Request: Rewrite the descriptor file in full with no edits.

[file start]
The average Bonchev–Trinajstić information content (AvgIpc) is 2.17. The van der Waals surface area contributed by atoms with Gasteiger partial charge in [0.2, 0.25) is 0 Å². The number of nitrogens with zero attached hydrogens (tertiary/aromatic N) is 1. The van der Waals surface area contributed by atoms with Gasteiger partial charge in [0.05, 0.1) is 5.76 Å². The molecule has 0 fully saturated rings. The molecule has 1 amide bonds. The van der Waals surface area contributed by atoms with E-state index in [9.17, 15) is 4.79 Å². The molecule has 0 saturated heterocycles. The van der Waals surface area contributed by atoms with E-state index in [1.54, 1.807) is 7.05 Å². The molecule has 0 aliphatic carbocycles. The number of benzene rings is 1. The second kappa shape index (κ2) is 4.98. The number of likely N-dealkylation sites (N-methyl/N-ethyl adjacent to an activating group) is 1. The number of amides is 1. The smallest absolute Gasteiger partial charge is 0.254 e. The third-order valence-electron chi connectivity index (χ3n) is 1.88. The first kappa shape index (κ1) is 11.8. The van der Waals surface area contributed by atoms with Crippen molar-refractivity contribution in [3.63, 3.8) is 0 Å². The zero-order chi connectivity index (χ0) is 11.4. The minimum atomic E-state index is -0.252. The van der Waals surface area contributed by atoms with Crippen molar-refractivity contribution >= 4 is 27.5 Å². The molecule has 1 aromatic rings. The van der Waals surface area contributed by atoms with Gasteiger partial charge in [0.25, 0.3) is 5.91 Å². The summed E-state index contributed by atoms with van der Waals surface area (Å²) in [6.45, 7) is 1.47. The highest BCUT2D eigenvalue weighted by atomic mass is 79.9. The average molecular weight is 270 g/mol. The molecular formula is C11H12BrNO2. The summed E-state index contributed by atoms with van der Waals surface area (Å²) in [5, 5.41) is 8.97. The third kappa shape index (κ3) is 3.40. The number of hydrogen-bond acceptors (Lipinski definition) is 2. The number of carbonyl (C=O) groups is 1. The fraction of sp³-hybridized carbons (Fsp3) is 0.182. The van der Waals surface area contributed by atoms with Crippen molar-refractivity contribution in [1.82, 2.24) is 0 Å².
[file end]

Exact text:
The average Bonchev–Trinajstić information content (AvgIpc) is 2.17. The van der Waals surface area contributed by atoms with Gasteiger partial charge in [0.2, 0.25) is 0 Å². The number of nitrogens with zero attached hydrogens (tertiary/aromatic N) is 1. The van der Waals surface area contributed by atoms with Gasteiger partial charge in [0.05, 0.1) is 5.76 Å². The molecule has 0 fully saturated rings. The molecule has 1 amide bonds. The van der Waals surface area contributed by atoms with E-state index in [9.17, 15) is 4.79 Å². The molecule has 0 saturated heterocycles. The van der Waals surface area contributed by atoms with E-state index in [1.54, 1.807) is 7.05 Å². The molecule has 0 aliphatic carbocycles. The number of benzene rings is 1. The second kappa shape index (κ2) is 4.98. The number of likely N-dealkylation sites (N-methyl/N-ethyl adjacent to an activating group) is 1. The number of amides is 1. The smallest absolute Gasteiger partial charge is 0.254 e. The third-order valence-electron chi connectivity index (χ3n) is 1.88. The first kappa shape index (κ1) is 11.8. The van der Waals surface area contributed by atoms with Crippen molar-refractivity contribution in [3.63, 3.8) is 0 Å². The zero-order chi connectivity index (χ0) is 11.4. The minimum atomic E-state index is -0.252. The van der Waals surface area contributed by atoms with Crippen molar-refractivity contribution >= 4 is 27.5 Å². The molecule has 1 aromatic rings. The van der Waals surface area contributed by atoms with Gasteiger partial charge in [0.25, 0.3) is 5.91 Å². The summed E-state index contributed by atoms with van der Waals surface area (Å²) in [6.45, 7) is 1.47. The highest BCUT2D eigenvalue weighted by atomic mass is 79.9. The average molecular weight is 270 g/mol. The molecular formula is C11H12BrNO2. The summed E-state index contributed by atoms with van der Waals surface area (Å²) in [5, 5.41) is 8.97. The third kappa shape index (κ3) is 3.40. The number of hydrogen-bond acceptors (Lipinski definition) is 2. The number of carbonyl (C=O) groups is 1. The fraction of sp³-hybridized carbons (Fsp3) is 0.182. The van der Waals surface area contributed by atoms with Crippen molar-refractivity contribution in [1.82, 2.24) is 0 Å².